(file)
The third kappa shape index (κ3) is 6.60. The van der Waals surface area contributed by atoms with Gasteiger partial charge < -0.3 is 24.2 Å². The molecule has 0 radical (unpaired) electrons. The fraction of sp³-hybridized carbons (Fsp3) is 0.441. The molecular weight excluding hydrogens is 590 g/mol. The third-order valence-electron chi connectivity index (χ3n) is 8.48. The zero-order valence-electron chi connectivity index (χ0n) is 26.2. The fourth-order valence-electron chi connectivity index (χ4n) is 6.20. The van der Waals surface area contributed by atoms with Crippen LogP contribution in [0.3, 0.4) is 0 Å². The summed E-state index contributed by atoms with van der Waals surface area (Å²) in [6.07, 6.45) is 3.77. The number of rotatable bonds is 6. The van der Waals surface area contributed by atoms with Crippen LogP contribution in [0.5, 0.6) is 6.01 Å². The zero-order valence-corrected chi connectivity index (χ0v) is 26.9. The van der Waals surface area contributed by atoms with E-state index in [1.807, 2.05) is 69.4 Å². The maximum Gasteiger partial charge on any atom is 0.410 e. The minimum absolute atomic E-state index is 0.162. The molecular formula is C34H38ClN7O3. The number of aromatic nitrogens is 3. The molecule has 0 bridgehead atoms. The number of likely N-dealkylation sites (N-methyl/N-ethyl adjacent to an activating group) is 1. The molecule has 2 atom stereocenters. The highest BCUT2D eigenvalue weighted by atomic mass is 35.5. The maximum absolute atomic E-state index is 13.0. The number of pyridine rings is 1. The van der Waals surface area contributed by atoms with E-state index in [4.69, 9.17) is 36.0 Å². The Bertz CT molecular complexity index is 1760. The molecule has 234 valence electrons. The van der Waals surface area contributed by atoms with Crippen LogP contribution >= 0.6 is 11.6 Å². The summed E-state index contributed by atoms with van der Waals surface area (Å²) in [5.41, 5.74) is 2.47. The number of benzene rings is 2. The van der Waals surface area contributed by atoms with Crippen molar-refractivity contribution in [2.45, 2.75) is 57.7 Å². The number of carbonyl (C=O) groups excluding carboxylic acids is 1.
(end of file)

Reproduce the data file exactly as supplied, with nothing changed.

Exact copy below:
The third kappa shape index (κ3) is 6.60. The van der Waals surface area contributed by atoms with Gasteiger partial charge < -0.3 is 24.2 Å². The molecule has 0 radical (unpaired) electrons. The fraction of sp³-hybridized carbons (Fsp3) is 0.441. The molecular weight excluding hydrogens is 590 g/mol. The third-order valence-electron chi connectivity index (χ3n) is 8.48. The zero-order valence-electron chi connectivity index (χ0n) is 26.2. The fourth-order valence-electron chi connectivity index (χ4n) is 6.20. The van der Waals surface area contributed by atoms with Crippen LogP contribution in [0.3, 0.4) is 0 Å². The summed E-state index contributed by atoms with van der Waals surface area (Å²) in [6.07, 6.45) is 3.77. The number of rotatable bonds is 6. The van der Waals surface area contributed by atoms with Crippen LogP contribution in [0.5, 0.6) is 6.01 Å². The zero-order valence-corrected chi connectivity index (χ0v) is 26.9. The van der Waals surface area contributed by atoms with E-state index in [1.807, 2.05) is 69.4 Å². The maximum Gasteiger partial charge on any atom is 0.410 e. The minimum absolute atomic E-state index is 0.162. The molecular formula is C34H38ClN7O3. The number of aromatic nitrogens is 3. The molecule has 0 bridgehead atoms. The number of likely N-dealkylation sites (N-methyl/N-ethyl adjacent to an activating group) is 1. The molecule has 2 atom stereocenters. The highest BCUT2D eigenvalue weighted by atomic mass is 35.5. The maximum absolute atomic E-state index is 13.0. The number of pyridine rings is 1. The van der Waals surface area contributed by atoms with E-state index in [4.69, 9.17) is 36.0 Å². The Bertz CT molecular complexity index is 1760. The molecule has 234 valence electrons. The van der Waals surface area contributed by atoms with Crippen LogP contribution >= 0.6 is 11.6 Å². The summed E-state index contributed by atoms with van der Waals surface area (Å²) in [5.41, 5.74) is 2.47. The number of benzene rings is 2. The van der Waals surface area contributed by atoms with Crippen molar-refractivity contribution in [2.45, 2.75) is 57.7 Å². The number of carbonyl (C=O) groups excluding carboxylic acids is 1.